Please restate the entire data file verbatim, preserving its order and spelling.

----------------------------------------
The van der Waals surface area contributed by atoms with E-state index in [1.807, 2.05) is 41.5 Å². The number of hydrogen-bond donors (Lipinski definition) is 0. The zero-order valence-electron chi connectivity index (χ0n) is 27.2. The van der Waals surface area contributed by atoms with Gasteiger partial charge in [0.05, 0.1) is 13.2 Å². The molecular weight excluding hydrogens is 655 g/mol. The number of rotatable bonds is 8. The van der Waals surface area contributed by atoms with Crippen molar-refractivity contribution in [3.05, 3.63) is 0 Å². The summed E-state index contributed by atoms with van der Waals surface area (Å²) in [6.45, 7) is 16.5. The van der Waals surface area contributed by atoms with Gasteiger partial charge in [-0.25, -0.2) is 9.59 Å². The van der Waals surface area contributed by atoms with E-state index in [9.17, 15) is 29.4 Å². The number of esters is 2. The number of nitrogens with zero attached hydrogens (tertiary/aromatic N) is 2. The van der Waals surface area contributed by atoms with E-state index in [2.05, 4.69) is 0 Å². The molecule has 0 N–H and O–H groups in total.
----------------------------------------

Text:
The van der Waals surface area contributed by atoms with E-state index in [1.807, 2.05) is 41.5 Å². The number of hydrogen-bond donors (Lipinski definition) is 0. The zero-order valence-electron chi connectivity index (χ0n) is 27.2. The van der Waals surface area contributed by atoms with Gasteiger partial charge in [0.05, 0.1) is 13.2 Å². The molecular weight excluding hydrogens is 655 g/mol. The number of rotatable bonds is 8. The van der Waals surface area contributed by atoms with Crippen molar-refractivity contribution in [3.05, 3.63) is 0 Å². The summed E-state index contributed by atoms with van der Waals surface area (Å²) in [6.45, 7) is 16.5. The van der Waals surface area contributed by atoms with Gasteiger partial charge in [-0.25, -0.2) is 9.59 Å². The van der Waals surface area contributed by atoms with E-state index in [9.17, 15) is 29.4 Å². The number of esters is 2. The number of nitrogens with zero attached hydrogens (tertiary/aromatic N) is 2. The van der Waals surface area contributed by atoms with E-state index in [2.05, 4.69) is 0 Å². The molecule has 0 N–H and O–H groups in total.